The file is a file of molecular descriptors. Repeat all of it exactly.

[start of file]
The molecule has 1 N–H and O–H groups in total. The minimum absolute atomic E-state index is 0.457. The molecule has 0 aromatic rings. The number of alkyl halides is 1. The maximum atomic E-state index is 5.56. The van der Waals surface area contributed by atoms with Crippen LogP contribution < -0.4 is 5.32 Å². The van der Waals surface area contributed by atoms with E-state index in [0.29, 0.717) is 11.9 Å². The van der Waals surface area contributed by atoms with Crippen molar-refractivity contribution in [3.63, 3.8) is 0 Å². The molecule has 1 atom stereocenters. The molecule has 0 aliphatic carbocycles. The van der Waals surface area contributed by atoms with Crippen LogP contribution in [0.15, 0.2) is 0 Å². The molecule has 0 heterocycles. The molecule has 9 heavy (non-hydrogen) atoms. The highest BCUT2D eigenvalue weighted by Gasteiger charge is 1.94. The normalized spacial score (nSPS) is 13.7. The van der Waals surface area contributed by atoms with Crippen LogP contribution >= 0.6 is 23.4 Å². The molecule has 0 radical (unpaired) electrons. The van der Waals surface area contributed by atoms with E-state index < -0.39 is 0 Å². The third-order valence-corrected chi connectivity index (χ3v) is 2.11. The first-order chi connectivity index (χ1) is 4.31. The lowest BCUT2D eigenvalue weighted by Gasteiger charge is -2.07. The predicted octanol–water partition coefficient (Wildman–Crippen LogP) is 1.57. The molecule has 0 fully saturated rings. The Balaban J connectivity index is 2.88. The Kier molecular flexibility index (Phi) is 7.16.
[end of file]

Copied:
The molecule has 1 N–H and O–H groups in total. The minimum absolute atomic E-state index is 0.457. The molecule has 0 aromatic rings. The number of alkyl halides is 1. The maximum atomic E-state index is 5.56. The van der Waals surface area contributed by atoms with Crippen LogP contribution < -0.4 is 5.32 Å². The van der Waals surface area contributed by atoms with E-state index in [0.29, 0.717) is 11.9 Å². The van der Waals surface area contributed by atoms with Crippen molar-refractivity contribution in [3.63, 3.8) is 0 Å². The molecule has 1 atom stereocenters. The molecule has 0 aliphatic carbocycles. The van der Waals surface area contributed by atoms with Crippen LogP contribution in [0.15, 0.2) is 0 Å². The molecule has 0 heterocycles. The molecule has 9 heavy (non-hydrogen) atoms. The highest BCUT2D eigenvalue weighted by Gasteiger charge is 1.94. The normalized spacial score (nSPS) is 13.7. The van der Waals surface area contributed by atoms with Crippen LogP contribution >= 0.6 is 23.4 Å². The molecule has 0 radical (unpaired) electrons. The van der Waals surface area contributed by atoms with E-state index < -0.39 is 0 Å². The third-order valence-corrected chi connectivity index (χ3v) is 2.11. The first-order chi connectivity index (χ1) is 4.31. The lowest BCUT2D eigenvalue weighted by Gasteiger charge is -2.07. The predicted octanol–water partition coefficient (Wildman–Crippen LogP) is 1.57. The molecule has 0 fully saturated rings. The Balaban J connectivity index is 2.88. The Kier molecular flexibility index (Phi) is 7.16.